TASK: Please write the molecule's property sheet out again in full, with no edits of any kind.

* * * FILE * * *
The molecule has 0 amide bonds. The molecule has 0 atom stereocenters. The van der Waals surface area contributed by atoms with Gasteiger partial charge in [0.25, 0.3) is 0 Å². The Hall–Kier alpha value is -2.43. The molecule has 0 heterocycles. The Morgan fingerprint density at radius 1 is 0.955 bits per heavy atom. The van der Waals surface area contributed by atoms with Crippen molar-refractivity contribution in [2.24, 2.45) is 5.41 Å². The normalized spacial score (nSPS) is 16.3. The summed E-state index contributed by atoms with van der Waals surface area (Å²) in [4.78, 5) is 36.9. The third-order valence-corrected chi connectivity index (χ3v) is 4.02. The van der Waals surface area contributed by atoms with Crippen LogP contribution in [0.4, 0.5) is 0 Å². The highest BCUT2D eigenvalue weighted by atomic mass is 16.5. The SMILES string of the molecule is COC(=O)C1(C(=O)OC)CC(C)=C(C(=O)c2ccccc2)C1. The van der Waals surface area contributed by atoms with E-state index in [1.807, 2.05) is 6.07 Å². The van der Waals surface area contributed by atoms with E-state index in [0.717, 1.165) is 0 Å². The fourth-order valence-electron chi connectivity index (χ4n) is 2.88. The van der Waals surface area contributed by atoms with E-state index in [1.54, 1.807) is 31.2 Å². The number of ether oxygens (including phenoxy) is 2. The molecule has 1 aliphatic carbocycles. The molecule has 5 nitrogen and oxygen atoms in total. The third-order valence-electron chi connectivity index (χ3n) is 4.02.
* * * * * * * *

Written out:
The molecule has 0 amide bonds. The molecule has 0 atom stereocenters. The van der Waals surface area contributed by atoms with Gasteiger partial charge in [0.25, 0.3) is 0 Å². The Hall–Kier alpha value is -2.43. The molecule has 0 heterocycles. The Morgan fingerprint density at radius 1 is 0.955 bits per heavy atom. The van der Waals surface area contributed by atoms with Crippen molar-refractivity contribution in [2.24, 2.45) is 5.41 Å². The normalized spacial score (nSPS) is 16.3. The summed E-state index contributed by atoms with van der Waals surface area (Å²) in [4.78, 5) is 36.9. The third-order valence-corrected chi connectivity index (χ3v) is 4.02. The van der Waals surface area contributed by atoms with Crippen LogP contribution in [0.4, 0.5) is 0 Å². The highest BCUT2D eigenvalue weighted by atomic mass is 16.5. The SMILES string of the molecule is COC(=O)C1(C(=O)OC)CC(C)=C(C(=O)c2ccccc2)C1. The van der Waals surface area contributed by atoms with E-state index in [1.807, 2.05) is 6.07 Å². The van der Waals surface area contributed by atoms with E-state index in [0.717, 1.165) is 0 Å². The fourth-order valence-electron chi connectivity index (χ4n) is 2.88. The van der Waals surface area contributed by atoms with E-state index in [1.54, 1.807) is 31.2 Å². The number of ether oxygens (including phenoxy) is 2. The molecule has 1 aliphatic carbocycles. The molecule has 5 nitrogen and oxygen atoms in total. The third-order valence-electron chi connectivity index (χ3n) is 4.02.